The next day we killed some time by sleeping in, walking along the waterfront and watching the seals play, and then eventually walking back through town to our AirBnB.  In the evening, we had fresh salmon for dinner with a side of Muktuk.  Muktuk is a traditional food of the peoples of the Arctic, and it consists of whale skin and blubber- sounds appetizing, right? 😉.  They would literally eat this to stay alive in the winter months.  It’s not something I’ll probably eat ever again, but I’m glad I tried it once.  After dinner, we went out for our own native experience.  We learned how to salmon fish with a gillnet!  This was an incredible experience; one I’ll likely never forget.  We learned how to pull the net in, get the salmon out of the net, carry and rinse them off in the water, and even how properly fillet (sort of lol).   These unexpected, spontaneous activities are some of my favorite memories.  I doubt I’ll be able to ever eat salmon again without thinking back on this cool experience.

Finally, Sunday came along and we got the call from Golden Eagle for our 1 pm flight departure!  We walked to the airport and waited to board our flight with fellow “parkies.”  We learned this term is used to describe people trying to go to all the National Parks.  Like us, most of them only had a few parks remaining!  After a bit, all 8 of us boarded our flightseeing tour to two of the most remote parks in the United States.  Our whole trip lasted about 4.5 hours, with about 20 minutes on the ground in each park for pictures.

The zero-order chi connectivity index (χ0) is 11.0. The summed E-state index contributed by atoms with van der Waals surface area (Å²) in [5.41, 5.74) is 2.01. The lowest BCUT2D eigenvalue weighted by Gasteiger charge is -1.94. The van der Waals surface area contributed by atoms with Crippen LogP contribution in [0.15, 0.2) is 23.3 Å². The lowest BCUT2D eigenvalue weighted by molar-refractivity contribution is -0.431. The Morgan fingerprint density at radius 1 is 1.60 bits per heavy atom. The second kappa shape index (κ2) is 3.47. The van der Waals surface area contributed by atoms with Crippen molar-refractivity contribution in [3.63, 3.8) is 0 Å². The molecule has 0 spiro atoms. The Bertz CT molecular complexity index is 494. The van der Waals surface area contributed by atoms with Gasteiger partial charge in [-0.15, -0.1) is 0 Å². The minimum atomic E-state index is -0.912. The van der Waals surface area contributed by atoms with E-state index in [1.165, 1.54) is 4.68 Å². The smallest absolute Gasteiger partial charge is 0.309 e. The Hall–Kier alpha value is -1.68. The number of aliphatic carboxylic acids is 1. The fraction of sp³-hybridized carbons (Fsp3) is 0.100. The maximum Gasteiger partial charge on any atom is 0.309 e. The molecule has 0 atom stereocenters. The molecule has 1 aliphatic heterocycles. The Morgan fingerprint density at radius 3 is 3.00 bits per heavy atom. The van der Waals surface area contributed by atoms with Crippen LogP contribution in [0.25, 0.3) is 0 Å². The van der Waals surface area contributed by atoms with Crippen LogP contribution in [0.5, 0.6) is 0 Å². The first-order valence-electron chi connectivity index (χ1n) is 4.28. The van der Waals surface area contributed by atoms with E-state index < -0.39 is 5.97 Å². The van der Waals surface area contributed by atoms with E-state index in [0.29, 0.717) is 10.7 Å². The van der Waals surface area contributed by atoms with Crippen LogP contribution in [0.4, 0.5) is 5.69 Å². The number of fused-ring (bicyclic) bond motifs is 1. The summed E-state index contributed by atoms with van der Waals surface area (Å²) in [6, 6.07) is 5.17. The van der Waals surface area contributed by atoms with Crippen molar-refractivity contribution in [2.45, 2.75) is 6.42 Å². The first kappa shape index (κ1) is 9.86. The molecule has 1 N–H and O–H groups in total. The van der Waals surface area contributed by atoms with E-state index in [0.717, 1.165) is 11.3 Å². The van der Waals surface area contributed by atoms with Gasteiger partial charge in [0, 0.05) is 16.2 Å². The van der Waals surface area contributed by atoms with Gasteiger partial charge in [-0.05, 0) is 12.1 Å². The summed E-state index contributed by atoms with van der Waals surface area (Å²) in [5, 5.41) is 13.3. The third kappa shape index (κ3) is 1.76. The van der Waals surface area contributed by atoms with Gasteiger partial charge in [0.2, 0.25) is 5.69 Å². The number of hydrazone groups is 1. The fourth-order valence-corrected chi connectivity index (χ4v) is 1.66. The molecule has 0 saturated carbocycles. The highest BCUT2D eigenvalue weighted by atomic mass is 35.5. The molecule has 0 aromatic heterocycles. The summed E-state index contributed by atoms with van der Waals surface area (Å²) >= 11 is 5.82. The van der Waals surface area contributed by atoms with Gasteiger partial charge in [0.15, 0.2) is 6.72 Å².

Gates of the Arctic was up first.  On our way to Gates, we also flew over Noatak National Preserve, which was so beautiful!  I guess I didn’t really know what to expect when flying/landing in Gates of the Arctic, but I was completely blown away.  It was honestly the most amazing experience.  The jagged peaks and mountains, glacial blue waters, untouched land- it was all unbelievable.  Pictures of course don’t do it justice.  Gates of the Arctic is the northernmost national park in the United States, with the whole park being situated entirely north of the Arctic Circle.  It’s the ultimate North American wilderness!!

Like I mentioned previously, we spent about 20 ish minutes on the ground before flying on to Kobuk Valley National Park.  Many locals refer to Kobuk Valley National Park as “The Sand Dunes.”  Which now makes sense, because this park has the most northern sand dunes in North America.  The dunes were formed by the grinding of ancient glaciers, and they continue to grow by approximately 1 inch per year.  Unlike Gates of the Arctic, Kobuk Valley has been home to humans for as long as there have been people on this continent.  Some of America’s very first inhabitants called Kobuk Valley their home, and lived among some very big game, including the woolly mammoth.

After our time in Kobuk Valley, we headed back to Kotzebue.  Our last night included some more salmon fishing and fillet mastering.  Our flight back to Anchorage left Monday afternoon.  When reflecting back on the first four days of our trip, they were truly unique.  The pace was so much slower compared to most of our other trips, but I think we found value in that.  However, once we were back in Anchorage, it was full speed ahead! 😉